I’m still more or less floored by the response to my call for volunteers to craft a Conditional Cash Transfer Program proposal. There’s amazing expertise out there. I’m only a little bit concerned I won’t really have the resources to keep all y’all busy over coming months. But then, I even have volunteers offering to coordinate communications among the other volunteers – plop!
The more I think about it, the more I think this is a great opportunity to bring a kind of Open Source sensibility to the policy-drafting process. If thousands of volunteers can collaborate to make something as complicated as a computer operating system at a distance, with no definite boss and no organizational hierarchy, then we can certainly work together to craft a detailed policy proposal that stands up to scrutiny using a radically decentered model.
As with Linux, I grasp that some volunteers have more experience and more developed skills in given areas than others, so this isn’t about some out of place egalitarianism. Those able to do more will have to do more. But the principle that the work is public, the data are rueda libre and the formulas are open to anyone’s scrutiny will be very important here.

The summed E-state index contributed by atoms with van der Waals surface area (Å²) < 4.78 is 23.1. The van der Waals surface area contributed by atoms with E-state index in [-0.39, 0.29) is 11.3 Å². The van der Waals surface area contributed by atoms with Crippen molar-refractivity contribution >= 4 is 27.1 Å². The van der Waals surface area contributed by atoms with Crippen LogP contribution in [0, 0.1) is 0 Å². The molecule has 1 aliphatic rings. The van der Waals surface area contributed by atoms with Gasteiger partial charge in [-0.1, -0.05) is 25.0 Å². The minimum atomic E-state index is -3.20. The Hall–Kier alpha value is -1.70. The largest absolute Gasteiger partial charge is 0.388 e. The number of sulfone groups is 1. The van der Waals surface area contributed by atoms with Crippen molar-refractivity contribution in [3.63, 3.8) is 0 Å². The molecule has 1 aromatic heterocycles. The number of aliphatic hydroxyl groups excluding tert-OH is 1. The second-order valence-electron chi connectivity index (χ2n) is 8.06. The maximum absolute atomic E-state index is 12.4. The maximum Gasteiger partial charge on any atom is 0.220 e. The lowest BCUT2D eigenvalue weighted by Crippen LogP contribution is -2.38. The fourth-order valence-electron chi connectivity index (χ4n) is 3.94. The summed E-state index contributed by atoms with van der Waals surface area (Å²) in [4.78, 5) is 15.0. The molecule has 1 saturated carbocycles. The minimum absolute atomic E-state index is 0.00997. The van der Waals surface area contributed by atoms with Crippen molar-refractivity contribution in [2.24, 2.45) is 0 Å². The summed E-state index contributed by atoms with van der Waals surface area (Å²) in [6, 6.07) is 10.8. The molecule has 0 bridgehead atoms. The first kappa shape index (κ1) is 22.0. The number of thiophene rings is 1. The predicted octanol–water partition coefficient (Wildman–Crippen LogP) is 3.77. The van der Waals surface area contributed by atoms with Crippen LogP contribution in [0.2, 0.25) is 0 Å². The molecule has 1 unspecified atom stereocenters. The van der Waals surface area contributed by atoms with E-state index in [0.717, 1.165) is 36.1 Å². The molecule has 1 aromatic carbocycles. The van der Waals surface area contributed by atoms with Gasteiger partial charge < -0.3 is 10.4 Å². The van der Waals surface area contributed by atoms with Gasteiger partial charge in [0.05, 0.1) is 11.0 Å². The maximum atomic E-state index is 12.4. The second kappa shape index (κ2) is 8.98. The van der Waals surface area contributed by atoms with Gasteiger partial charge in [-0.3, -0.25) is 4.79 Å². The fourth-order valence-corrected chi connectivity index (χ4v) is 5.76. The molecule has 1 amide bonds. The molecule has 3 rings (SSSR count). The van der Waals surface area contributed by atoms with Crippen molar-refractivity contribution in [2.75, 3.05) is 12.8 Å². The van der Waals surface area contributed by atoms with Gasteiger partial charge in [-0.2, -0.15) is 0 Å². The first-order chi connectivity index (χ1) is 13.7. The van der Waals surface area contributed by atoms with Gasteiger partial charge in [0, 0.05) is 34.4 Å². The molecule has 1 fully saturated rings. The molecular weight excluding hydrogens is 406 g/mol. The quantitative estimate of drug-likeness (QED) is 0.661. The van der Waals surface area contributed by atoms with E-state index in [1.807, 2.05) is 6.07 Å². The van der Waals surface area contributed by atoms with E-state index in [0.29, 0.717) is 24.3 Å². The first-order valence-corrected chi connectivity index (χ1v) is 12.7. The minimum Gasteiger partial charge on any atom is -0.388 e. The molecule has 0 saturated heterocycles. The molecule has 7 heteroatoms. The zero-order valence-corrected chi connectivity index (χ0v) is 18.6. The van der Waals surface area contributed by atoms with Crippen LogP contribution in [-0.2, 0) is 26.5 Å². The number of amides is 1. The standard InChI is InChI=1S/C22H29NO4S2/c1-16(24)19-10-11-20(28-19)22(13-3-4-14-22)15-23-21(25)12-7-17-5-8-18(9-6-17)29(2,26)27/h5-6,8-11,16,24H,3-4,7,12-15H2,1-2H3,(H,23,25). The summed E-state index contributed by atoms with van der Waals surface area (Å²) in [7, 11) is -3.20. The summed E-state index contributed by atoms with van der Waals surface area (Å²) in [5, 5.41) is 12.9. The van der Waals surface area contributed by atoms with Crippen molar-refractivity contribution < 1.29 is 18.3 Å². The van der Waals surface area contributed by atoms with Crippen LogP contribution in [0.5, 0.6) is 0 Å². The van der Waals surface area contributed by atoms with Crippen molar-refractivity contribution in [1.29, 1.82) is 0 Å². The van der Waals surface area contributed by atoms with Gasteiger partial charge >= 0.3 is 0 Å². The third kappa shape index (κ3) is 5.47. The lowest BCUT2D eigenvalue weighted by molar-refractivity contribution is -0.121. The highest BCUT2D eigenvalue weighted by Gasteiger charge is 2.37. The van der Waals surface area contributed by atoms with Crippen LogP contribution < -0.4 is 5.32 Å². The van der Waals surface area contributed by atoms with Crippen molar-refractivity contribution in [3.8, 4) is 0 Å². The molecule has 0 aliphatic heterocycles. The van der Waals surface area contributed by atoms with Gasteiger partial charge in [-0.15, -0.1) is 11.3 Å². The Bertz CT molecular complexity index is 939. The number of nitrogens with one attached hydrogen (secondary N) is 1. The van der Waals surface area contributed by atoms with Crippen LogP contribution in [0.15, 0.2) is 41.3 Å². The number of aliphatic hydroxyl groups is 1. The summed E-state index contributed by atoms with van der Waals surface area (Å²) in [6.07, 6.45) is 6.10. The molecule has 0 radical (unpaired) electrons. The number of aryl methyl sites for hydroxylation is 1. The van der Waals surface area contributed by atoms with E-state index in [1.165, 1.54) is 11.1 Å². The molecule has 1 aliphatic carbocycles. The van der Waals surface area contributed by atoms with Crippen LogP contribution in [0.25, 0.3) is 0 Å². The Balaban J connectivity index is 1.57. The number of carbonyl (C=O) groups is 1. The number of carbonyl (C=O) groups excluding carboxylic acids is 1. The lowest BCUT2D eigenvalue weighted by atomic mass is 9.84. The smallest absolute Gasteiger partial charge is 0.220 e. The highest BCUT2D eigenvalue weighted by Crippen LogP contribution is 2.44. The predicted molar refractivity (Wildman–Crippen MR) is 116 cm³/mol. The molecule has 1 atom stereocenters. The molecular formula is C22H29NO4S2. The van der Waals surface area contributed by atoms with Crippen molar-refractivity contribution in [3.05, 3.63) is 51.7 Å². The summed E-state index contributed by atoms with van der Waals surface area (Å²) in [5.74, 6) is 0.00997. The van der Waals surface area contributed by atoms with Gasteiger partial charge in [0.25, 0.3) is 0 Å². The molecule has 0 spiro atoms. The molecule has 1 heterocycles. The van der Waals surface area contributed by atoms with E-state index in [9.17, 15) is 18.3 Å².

One nice thing is that there’s a good attitude at the political level to a project like this. The MUD has already included Conditional Transfers on its list of 100 Solutions for the People – its de facto common platform. It’s #51.
MUD know they need to start now the process of drafting specific plans. But, like everyone in Venezuela who’s not plugged into the petrodollar stream, they’re on survival mode. They need support.
Well, this is something real and specific that the Diaspora can do to help. Let’s!
#21…I can’t believe I said “radically decentered” in a post…
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